Seminar and hands-on workshop: Blending virtual and physical reality to engage the next generation of students

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Published on: 23 June 2016

On the 4th July, please join us to hear about and experience virtual reality (VR) technology and discuss its possibilities for teaching in the STEM lab environment.

When: 4 July 2016; 12.00pm – 1.00pmMichael_VR

Where: Exhibition Space, SciTech Library

Cost: Free;

This event is presented jointly by Educational Innovation, ICT and the Library. A seminar will run from 12-1 pm in the Exhibition Space in the SciTech Library (booking required via the ‘Registration’ button below) followed by a drop-in, hands-on workshop in the Library’s exciting new ThinkSpace directly above (no booking required). Maaroof Fakhri, from Labster will be talking about how the capability of virtual reality (VR) technology has accelerated recently with the cost of devices falling to enable most phones to be adapted for a few dollars and how VR helps immerse students in experiences too expensive, too inaccessible or simply too dangerous than would normally be possible. For more information, see details below or watch the recent TED talk.

All are welcome – please pass on to interested colleagues including undergraduate and research students.

  1. Seminar and Q&A: Extending the Laboratory – How Virtual and Physical Reality can blend to engage the next generation of STEM students

Virtual reality is poised to become part of everyday campus life. Discover the practical and pedagogical side of VR and how it can transform learning, extend the impact of the laboratory and motivate students. Includes Q&A, discussion, and the latest VR tech.

Seminar date: 4 July 2016, 12-1 pm
Venue: Exhibition Space, SciTech Library (next to the entrance to the library)

Register here. 

  1. Hands-on workshop: Implementing gamified virtual lab simulations in University of Sydney courses as pre-lab exercises

This interactive hands-on session will involve using curriculum-ready gamified virtual laboratory simulations (computer-based) to enhance biology and chemistry courses through blended learning, and will include trying latest virtual reality technology.

Workshop date: 4 July 2016, 1-2.30 pm
Venue: ThinkSpace, Level 2 JFR plaza (mezzanine area above the SciTech Library)

No booking required.

 

 

New book: Gardens of History and Imagination

Categories: Library, New releases, SUP, SUP News
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Published on: 23 June 2016

23/06/2016

“making a garden was not only an act of settlement – it was one of hope, promising productivity and beauty and, in these creative endeavours, establishing a new life and even a new identity.” (Gretchen Poiner)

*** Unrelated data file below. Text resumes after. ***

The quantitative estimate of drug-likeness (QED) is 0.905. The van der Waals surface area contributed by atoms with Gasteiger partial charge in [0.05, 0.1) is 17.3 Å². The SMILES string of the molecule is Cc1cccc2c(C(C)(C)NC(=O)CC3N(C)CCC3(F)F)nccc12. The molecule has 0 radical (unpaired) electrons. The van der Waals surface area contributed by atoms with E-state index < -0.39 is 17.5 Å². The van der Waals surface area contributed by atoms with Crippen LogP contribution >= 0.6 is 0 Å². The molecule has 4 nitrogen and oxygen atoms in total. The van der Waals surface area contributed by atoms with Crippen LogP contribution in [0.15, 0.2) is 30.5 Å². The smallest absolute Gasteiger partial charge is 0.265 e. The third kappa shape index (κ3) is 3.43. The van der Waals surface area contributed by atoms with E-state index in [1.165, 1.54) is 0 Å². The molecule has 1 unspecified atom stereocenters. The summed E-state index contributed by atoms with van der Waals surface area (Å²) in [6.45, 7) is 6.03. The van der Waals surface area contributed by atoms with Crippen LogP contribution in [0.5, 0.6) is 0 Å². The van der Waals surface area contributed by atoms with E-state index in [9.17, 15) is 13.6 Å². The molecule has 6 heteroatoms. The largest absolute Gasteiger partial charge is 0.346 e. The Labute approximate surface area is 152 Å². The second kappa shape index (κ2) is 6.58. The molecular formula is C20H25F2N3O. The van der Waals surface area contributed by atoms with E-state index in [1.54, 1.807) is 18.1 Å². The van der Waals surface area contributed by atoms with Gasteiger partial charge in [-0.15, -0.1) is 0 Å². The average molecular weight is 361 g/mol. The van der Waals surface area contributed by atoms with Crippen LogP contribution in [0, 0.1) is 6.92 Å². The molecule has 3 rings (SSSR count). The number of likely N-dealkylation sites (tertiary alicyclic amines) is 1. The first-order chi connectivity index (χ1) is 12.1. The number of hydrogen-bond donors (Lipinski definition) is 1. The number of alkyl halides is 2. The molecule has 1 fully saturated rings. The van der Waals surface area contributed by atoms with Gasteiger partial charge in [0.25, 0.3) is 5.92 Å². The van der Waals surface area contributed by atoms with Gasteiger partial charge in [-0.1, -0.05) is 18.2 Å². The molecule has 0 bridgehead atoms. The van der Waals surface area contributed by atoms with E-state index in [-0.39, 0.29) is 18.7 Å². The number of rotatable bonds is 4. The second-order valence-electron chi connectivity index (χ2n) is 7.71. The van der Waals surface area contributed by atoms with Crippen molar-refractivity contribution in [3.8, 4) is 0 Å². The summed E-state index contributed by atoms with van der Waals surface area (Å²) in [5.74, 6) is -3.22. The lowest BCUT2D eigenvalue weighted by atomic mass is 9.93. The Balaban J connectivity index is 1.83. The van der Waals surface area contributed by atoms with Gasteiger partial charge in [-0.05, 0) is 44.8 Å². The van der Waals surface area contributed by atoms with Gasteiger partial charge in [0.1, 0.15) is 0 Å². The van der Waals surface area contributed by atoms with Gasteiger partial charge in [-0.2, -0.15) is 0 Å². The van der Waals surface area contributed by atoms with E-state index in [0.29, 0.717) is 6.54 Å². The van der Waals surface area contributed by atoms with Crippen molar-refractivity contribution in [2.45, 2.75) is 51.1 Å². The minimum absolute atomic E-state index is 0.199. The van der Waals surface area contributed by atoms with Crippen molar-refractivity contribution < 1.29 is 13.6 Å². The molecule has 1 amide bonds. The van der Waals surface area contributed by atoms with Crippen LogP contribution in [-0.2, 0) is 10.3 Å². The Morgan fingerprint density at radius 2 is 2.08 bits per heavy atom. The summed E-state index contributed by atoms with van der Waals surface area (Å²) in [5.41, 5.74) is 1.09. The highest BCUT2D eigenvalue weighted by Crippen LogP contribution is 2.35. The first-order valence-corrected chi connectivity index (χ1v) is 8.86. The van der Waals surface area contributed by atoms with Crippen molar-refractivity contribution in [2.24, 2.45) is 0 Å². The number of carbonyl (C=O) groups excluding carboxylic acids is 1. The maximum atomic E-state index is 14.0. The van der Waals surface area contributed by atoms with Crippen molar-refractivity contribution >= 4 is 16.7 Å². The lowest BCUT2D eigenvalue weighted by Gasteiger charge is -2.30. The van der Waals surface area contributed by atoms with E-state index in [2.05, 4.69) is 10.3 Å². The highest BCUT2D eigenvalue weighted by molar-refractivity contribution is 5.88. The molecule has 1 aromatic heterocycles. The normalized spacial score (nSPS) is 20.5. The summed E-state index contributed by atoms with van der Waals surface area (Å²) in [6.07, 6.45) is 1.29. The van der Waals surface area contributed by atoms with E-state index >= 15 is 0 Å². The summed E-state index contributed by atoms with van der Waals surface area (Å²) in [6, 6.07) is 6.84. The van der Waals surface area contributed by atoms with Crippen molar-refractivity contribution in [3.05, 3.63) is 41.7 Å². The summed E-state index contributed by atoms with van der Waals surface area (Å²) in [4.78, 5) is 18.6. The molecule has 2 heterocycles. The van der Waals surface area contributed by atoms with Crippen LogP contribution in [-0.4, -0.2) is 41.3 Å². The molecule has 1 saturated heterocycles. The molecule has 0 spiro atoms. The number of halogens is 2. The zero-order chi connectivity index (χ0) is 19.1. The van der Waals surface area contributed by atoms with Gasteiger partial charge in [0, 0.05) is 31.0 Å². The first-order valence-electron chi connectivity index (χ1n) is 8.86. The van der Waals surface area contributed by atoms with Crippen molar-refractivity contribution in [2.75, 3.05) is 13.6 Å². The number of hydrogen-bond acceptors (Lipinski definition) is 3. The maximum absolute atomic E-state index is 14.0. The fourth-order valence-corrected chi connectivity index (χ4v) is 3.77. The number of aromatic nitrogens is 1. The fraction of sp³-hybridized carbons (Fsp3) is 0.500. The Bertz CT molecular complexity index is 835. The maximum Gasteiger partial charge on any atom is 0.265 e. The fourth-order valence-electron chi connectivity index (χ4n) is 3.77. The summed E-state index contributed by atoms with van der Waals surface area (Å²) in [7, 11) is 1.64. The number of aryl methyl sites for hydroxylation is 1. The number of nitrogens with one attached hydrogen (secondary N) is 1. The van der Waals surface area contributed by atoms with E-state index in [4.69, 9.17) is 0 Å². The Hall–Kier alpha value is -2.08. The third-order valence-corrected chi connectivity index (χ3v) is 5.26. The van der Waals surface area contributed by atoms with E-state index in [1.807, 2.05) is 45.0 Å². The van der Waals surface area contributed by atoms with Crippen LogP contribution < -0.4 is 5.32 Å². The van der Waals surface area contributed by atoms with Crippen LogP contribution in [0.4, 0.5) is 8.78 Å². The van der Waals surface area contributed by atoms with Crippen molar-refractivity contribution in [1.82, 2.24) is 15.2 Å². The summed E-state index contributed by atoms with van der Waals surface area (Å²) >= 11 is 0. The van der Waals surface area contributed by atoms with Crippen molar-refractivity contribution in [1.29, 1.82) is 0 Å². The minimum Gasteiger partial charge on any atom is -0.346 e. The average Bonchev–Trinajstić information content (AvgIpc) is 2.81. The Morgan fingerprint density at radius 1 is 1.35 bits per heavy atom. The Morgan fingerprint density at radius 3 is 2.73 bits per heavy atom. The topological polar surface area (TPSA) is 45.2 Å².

By Agata Mrva-Montoyagardens cover rgb full cover

To celebrate the bicentenary of the Royal Botanic Gardens, Sydney University Press has released the much anticipated Gardens of History and Imagination: Growing New South Wales, edited by Gretchen Poiner, an honorary associate in the Department of Anthropology, and Sybil Jack, an honorary associate in the Department of History at the University of Sydney.

The book features ten scholars, members of the Independent Scholars Association (Sybil Jack, Janet George, Gaynor Macdonald, Ailsa McPherson, Colleen Morris, Gretchen Poiner, John Ramsland, Stuart Read, Catherine Rogers and Sue Rosen) exploring the significance of gardens in the history of New South Wales, and is richly illustrated with rarely seen images from the State Library’s Mitchell collections.

The authors explore the role of gardens in health and wellbeing, in social and cultural life, and in attempts to exercise moral control over the state’s citizens. They consider how changing fashions in garden design have reflected shifting economic, cultural and technological conditions. And they tell the stories of individual gardens and the gardeners who made them, from suburban veggie patches to grand country estates.

The book will be launched on 23 June 2016 at the Mitchell Library, the State Library of NSW.

Sharing made easy: a new sidebar for the Sydney eScholarship Repository

15/06/2016flyout

Did you know that you can now easily share articles from the Sydney eScholarship Repository?

By Gary Browne

Recently, our Library IT team has added a social sharing widget, using AddThis, to the repository of open access articles produced by researchers from the University of Sydney. The widget is implemented as a flyout sidebar on the left side of all the pages of the repository. So now, you can easily share the home page, community or collection pages and, of course, individual articles. In this way, you can effectively disseminate links to increase exposure of your work.